1. During 2016, overseas investment in Israel totaled $12.6BN – a 7% increase over 2015, while overseas investment in the world declined by 2%. 320 overseas multinationals operate in Israel, spending 50% of their research & development budget in Israel, employing 50,000 people. 200 multinationals perform both production and R & D operations in Israel. During the last decade, there has been an annual increase of 30 multinationals entering Israel, compared to a 10-company-increase a decade ago (Globes, September 7, 2017).
2. Japan’s Mitsubishi Tanabe Pharma (MTPC) acquired Israel’s NeuroDerm, which developed drug treatments for Parkinson’s disease, for $1.1BN in cash – the largest ever buyout of an Israeli pharmaceutical company. According to the Economist Intelligence Unit (August 2, 2017), “the flow of deals [in Israel’s hightech sector] seems to be increasing steadily. On July 25, 2017, five separate acquisitions totaling $135MN were announced, and capital raising by Israeli companies totaled $1.26BN in the 2nd quarter of 2017, compared to $1.8BN in the peak, 4th quarter of 2016. The Mitsubishi purchase reflects the growing involvement of Japanese multinationals in Israel, especially in technology companies.
3. The petrochemical giant, MexiChem, acquired 80% of Israel’s smart irrigation, Netafim, for $1.5BN. Netafim employs 4,500 persons in 110 countries (1,000 in Israel), owns 17 production plants and 29 subsidiaries (Globes, August 8, 2017).
4. Germany’s Mercedes-Benz Vans invested $50MN in the NYC-headquartered VIA, which was established by two veterans of Israel’s Air Force. VIA developed a scalable, on-demand shared-ride solution for public transportation in major urban areas (Globes, September 5, 2017). Israel has attracted major investors in the areas of autonomous cars, as documented by BMW’s January 2015 investment in Israel’s Moovit, which has developed live public transportation service information; the January 2016 Stamford, CT-based Harman International Industries acquisition of Israel’s automotive cyber security TowerSec (Globes, Jan. 6, 2016); the May 2016 Volkswagen’s $300MN investment in Israel’s ride-sharing application, Gett Taxi (Globes, May 26, 2016); the August 2016 Ford’s acquisition of Israel’s self-driving machine learning and computer-vision, SAIPS; the September 2016 Volkswagen’s joint venture with Israel’s automotive cyber security CyMotive Technologies; the March 2017 Intel’s $15.3BN acquisition of Israel’s autonomous car technologies, MobilEye; the June 2017 investment of Japan’s Toyota Motor Corp. and Sumitomo Mitsui Banking Corp. (via Mirai Creation Investment Fund) in Israel’s communication chipsets, AutoTalks (Globes, June 26, 2017); and the August 2017 Delphi Automotive investment in Israel’s developer of advanced laser-based sensors for autonomous cars, Innoviz Technologies. Skoda Auto, a subsidiary of Volkswagen, is establishing an Israeli office in collaboration with Israel’s Champion Motors, aimed at identifying autonomous car technologies (Globes, August 25). Maniv Mobility raised $40MN, dedicated to early-stage investments in Israeli and US mobility technologies (Globes, July 27). Insight Venture Partners, the NYC-based investor in innovative technologies, led a $75MN round in Israel’s digital adoption platform, WalkMe, which is used by over 25% of the Fortune 500 companies (Globes, July 27).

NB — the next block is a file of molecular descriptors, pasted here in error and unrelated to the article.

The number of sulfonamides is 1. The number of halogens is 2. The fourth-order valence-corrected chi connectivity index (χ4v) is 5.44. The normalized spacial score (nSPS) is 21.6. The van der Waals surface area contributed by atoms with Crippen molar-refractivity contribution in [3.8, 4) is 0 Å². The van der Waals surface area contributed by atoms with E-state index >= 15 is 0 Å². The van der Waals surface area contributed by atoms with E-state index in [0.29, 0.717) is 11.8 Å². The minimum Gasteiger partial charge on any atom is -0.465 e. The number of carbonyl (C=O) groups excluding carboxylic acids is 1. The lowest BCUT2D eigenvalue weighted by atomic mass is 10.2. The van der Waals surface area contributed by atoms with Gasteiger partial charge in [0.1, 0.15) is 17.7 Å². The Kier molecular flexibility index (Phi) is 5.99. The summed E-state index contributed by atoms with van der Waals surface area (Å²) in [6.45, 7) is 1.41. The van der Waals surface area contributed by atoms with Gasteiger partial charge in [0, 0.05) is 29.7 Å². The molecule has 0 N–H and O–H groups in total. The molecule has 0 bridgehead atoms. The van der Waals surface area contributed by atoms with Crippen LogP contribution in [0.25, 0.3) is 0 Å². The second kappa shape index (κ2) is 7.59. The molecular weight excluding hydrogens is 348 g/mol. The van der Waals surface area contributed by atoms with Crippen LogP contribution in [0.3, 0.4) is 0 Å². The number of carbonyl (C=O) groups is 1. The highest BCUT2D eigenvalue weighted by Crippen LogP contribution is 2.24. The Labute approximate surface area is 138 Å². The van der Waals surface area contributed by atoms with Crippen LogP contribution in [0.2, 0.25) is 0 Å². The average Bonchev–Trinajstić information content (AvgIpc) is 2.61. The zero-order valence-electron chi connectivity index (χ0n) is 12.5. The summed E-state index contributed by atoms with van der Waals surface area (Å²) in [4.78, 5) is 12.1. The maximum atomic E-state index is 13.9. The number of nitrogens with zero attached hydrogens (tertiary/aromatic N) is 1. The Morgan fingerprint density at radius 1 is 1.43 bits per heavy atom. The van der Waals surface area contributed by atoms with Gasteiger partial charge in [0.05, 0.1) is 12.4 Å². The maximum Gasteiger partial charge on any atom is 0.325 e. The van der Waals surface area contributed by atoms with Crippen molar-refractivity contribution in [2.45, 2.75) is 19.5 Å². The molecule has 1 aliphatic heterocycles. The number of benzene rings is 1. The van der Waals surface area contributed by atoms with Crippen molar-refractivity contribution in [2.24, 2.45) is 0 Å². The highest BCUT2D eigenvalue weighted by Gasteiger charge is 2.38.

5. Aristocrat Leisure Ltd., Australia’s gaming solution giant, acquired Israel’s gaming solution, Plarium, for $500MN (Globes, August 11).
6. More acquisitions: the Santa Monica-based Vista Investment Group acquired Israel’s digital experience solutions, Applause, for $115MN (Globes, August 25). NYC-based SK Capital acquired Israel’s pharmaceutical, ChemAgis, a division of Perrigo, for $110MN (Globes, August 11). The Mayfield, OH-based Ferro acquired Israel’s digital printing on glass, Dip-Tech, for $80MN (Globes, August, 3). Three of the original owners of Israel’s mobile ad-tech Taptica sold their shares on the British AIM stock exchangefor $51MN (Globes, July 27). Boston-based LogMeIn acquired Israel’s Chatbot and Al startup Nanorep for $45MN (Globes, August 3).
7. Merck, the German pharma giant, is establishing a 20MN Euro hothouse for Israeli startups. The hothouse is located on the grounds of Merck’s research & development center in Yavneh, Israel, which employs 300 people (Globes, 24).
8. Israeli export of goods and services grew by 6% during the first half of 2017 – higher than the first half of 2016 – totaling $50BN (Globes, August 31).